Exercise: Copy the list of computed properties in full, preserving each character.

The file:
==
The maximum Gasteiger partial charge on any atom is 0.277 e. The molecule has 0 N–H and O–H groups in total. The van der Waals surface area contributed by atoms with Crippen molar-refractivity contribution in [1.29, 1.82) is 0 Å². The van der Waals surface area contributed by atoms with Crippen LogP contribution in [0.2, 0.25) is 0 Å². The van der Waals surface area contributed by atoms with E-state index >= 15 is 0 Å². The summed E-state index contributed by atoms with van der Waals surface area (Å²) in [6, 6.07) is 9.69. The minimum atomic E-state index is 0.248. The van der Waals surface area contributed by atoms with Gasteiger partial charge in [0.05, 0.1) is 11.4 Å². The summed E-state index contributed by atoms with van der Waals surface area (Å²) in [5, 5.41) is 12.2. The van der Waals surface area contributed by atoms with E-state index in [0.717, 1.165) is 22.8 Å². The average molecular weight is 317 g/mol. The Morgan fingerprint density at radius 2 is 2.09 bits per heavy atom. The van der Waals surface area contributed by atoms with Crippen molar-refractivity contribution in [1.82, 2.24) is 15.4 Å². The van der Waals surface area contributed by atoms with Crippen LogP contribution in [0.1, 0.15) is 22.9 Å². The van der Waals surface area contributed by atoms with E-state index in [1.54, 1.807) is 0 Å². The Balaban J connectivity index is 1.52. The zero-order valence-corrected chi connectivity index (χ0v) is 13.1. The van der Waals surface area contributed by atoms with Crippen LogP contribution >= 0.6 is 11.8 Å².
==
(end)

The maximum Gasteiger partial charge on any atom is 0.277 e. The molecule has 0 N–H and O–H groups in total. The van der Waals surface area contributed by atoms with Crippen molar-refractivity contribution in [1.29, 1.82) is 0 Å². The van der Waals surface area contributed by atoms with Crippen LogP contribution in [0.2, 0.25) is 0 Å². The van der Waals surface area contributed by atoms with E-state index >= 15 is 0 Å². The summed E-state index contributed by atoms with van der Waals surface area (Å²) in [6, 6.07) is 9.69. The minimum atomic E-state index is 0.248. The van der Waals surface area contributed by atoms with Gasteiger partial charge in [0.05, 0.1) is 11.4 Å². The summed E-state index contributed by atoms with van der Waals surface area (Å²) in [5, 5.41) is 12.2. The van der Waals surface area contributed by atoms with E-state index in [0.717, 1.165) is 22.8 Å². The average molecular weight is 317 g/mol. The Morgan fingerprint density at radius 2 is 2.09 bits per heavy atom. The van der Waals surface area contributed by atoms with Crippen molar-refractivity contribution in [1.82, 2.24) is 15.4 Å². The van der Waals surface area contributed by atoms with Crippen LogP contribution in [0.1, 0.15) is 22.9 Å². The van der Waals surface area contributed by atoms with E-state index in [1.54, 1.807) is 0 Å². The Balaban J connectivity index is 1.52. The zero-order valence-corrected chi connectivity index (χ0v) is 13.1. The van der Waals surface area contributed by atoms with Crippen LogP contribution >= 0.6 is 11.8 Å².